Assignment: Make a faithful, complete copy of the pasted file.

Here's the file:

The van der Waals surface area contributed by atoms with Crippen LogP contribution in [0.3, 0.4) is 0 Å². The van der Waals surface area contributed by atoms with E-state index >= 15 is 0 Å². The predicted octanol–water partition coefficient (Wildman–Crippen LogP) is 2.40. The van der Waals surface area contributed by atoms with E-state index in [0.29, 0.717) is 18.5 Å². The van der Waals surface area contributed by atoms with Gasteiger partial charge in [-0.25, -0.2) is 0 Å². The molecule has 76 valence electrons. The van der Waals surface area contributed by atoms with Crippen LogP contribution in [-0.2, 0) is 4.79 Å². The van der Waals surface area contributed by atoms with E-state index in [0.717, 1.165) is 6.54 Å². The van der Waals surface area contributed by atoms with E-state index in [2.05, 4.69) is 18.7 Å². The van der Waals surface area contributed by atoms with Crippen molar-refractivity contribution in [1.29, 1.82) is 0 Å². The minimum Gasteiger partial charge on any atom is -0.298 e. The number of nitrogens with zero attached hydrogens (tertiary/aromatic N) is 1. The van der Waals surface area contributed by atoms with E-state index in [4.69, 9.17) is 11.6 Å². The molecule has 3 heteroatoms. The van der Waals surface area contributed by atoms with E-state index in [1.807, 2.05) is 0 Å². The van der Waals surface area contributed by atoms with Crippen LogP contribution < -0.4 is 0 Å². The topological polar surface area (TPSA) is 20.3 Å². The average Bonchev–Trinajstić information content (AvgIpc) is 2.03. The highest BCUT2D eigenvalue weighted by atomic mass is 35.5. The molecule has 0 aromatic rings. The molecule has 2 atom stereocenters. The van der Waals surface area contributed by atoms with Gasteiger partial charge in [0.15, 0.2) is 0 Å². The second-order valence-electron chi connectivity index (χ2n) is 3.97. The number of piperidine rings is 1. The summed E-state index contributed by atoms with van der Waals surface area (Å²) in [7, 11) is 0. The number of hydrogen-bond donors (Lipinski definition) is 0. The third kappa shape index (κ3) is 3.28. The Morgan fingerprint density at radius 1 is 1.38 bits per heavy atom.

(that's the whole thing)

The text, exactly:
The van der Waals surface area contributed by atoms with Crippen LogP contribution in [0.3, 0.4) is 0 Å². The van der Waals surface area contributed by atoms with E-state index >= 15 is 0 Å². The predicted octanol–water partition coefficient (Wildman–Crippen LogP) is 2.40. The van der Waals surface area contributed by atoms with E-state index in [0.29, 0.717) is 18.5 Å². The van der Waals surface area contributed by atoms with Gasteiger partial charge in [-0.25, -0.2) is 0 Å². The molecule has 76 valence electrons. The van der Waals surface area contributed by atoms with Crippen LogP contribution in [-0.2, 0) is 4.79 Å². The van der Waals surface area contributed by atoms with E-state index in [0.717, 1.165) is 6.54 Å². The van der Waals surface area contributed by atoms with E-state index in [2.05, 4.69) is 18.7 Å². The van der Waals surface area contributed by atoms with Crippen molar-refractivity contribution in [1.29, 1.82) is 0 Å². The minimum Gasteiger partial charge on any atom is -0.298 e. The number of nitrogens with zero attached hydrogens (tertiary/aromatic N) is 1. The van der Waals surface area contributed by atoms with E-state index in [4.69, 9.17) is 11.6 Å². The molecule has 3 heteroatoms. The van der Waals surface area contributed by atoms with E-state index in [1.807, 2.05) is 0 Å². The van der Waals surface area contributed by atoms with Crippen LogP contribution < -0.4 is 0 Å². The topological polar surface area (TPSA) is 20.3 Å². The average Bonchev–Trinajstić information content (AvgIpc) is 2.03. The highest BCUT2D eigenvalue weighted by atomic mass is 35.5. The molecule has 0 aromatic rings. The molecule has 2 atom stereocenters. The van der Waals surface area contributed by atoms with Gasteiger partial charge in [0.15, 0.2) is 0 Å². The second-order valence-electron chi connectivity index (χ2n) is 3.97. The number of piperidine rings is 1. The summed E-state index contributed by atoms with van der Waals surface area (Å²) in [7, 11) is 0. The number of hydrogen-bond donors (Lipinski definition) is 0. The third kappa shape index (κ3) is 3.28. The Morgan fingerprint density at radius 1 is 1.38 bits per heavy atom.